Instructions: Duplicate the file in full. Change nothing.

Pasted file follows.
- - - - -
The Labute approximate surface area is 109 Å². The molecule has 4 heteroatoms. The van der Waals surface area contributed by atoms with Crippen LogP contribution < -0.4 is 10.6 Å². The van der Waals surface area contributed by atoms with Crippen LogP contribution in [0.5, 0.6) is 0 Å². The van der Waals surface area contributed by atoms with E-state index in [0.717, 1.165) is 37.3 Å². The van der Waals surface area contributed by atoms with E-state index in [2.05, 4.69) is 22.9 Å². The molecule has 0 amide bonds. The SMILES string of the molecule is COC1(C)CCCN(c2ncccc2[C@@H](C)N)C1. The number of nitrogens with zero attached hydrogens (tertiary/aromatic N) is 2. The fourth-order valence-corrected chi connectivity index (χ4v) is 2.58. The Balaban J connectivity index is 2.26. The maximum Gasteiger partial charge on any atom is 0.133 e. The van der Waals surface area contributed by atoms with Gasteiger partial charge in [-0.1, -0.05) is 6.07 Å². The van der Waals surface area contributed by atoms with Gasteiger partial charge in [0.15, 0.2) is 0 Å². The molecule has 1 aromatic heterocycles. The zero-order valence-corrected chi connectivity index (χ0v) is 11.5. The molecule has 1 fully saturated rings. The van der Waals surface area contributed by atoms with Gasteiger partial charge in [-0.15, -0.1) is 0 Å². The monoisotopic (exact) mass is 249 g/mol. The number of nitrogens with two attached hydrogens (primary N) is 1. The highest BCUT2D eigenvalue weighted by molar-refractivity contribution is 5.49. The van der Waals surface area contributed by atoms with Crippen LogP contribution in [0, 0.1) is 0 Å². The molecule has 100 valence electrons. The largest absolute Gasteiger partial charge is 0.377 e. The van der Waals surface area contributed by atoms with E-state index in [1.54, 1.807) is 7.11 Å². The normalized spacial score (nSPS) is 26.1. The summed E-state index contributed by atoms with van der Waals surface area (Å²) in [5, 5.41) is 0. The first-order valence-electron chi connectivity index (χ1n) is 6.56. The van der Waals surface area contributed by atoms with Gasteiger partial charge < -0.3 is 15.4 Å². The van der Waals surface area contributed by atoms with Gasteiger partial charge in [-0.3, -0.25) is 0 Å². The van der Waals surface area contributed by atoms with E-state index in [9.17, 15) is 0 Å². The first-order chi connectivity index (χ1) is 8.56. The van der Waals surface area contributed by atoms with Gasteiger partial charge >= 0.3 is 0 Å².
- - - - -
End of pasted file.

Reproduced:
The Labute approximate surface area is 109 Å². The molecule has 4 heteroatoms. The van der Waals surface area contributed by atoms with Crippen LogP contribution < -0.4 is 10.6 Å². The van der Waals surface area contributed by atoms with Crippen LogP contribution in [0.5, 0.6) is 0 Å². The van der Waals surface area contributed by atoms with E-state index in [0.717, 1.165) is 37.3 Å². The van der Waals surface area contributed by atoms with E-state index in [2.05, 4.69) is 22.9 Å². The molecule has 0 amide bonds. The SMILES string of the molecule is COC1(C)CCCN(c2ncccc2[C@@H](C)N)C1. The number of nitrogens with zero attached hydrogens (tertiary/aromatic N) is 2. The fourth-order valence-corrected chi connectivity index (χ4v) is 2.58. The Balaban J connectivity index is 2.26. The maximum Gasteiger partial charge on any atom is 0.133 e. The van der Waals surface area contributed by atoms with Gasteiger partial charge in [-0.1, -0.05) is 6.07 Å². The van der Waals surface area contributed by atoms with Gasteiger partial charge in [0.15, 0.2) is 0 Å². The molecule has 1 aromatic heterocycles. The zero-order valence-corrected chi connectivity index (χ0v) is 11.5. The molecule has 1 fully saturated rings. The van der Waals surface area contributed by atoms with Gasteiger partial charge in [-0.15, -0.1) is 0 Å². The monoisotopic (exact) mass is 249 g/mol. The number of nitrogens with two attached hydrogens (primary N) is 1. The highest BCUT2D eigenvalue weighted by molar-refractivity contribution is 5.49. The van der Waals surface area contributed by atoms with Crippen LogP contribution in [0, 0.1) is 0 Å². The molecule has 100 valence electrons. The largest absolute Gasteiger partial charge is 0.377 e. The van der Waals surface area contributed by atoms with E-state index in [1.54, 1.807) is 7.11 Å². The normalized spacial score (nSPS) is 26.1. The summed E-state index contributed by atoms with van der Waals surface area (Å²) in [5, 5.41) is 0. The first-order valence-electron chi connectivity index (χ1n) is 6.56. The van der Waals surface area contributed by atoms with Gasteiger partial charge < -0.3 is 15.4 Å². The van der Waals surface area contributed by atoms with Gasteiger partial charge in [-0.3, -0.25) is 0 Å². The van der Waals surface area contributed by atoms with E-state index in [9.17, 15) is 0 Å². The first-order chi connectivity index (χ1) is 8.56. The van der Waals surface area contributed by atoms with Gasteiger partial charge >= 0.3 is 0 Å².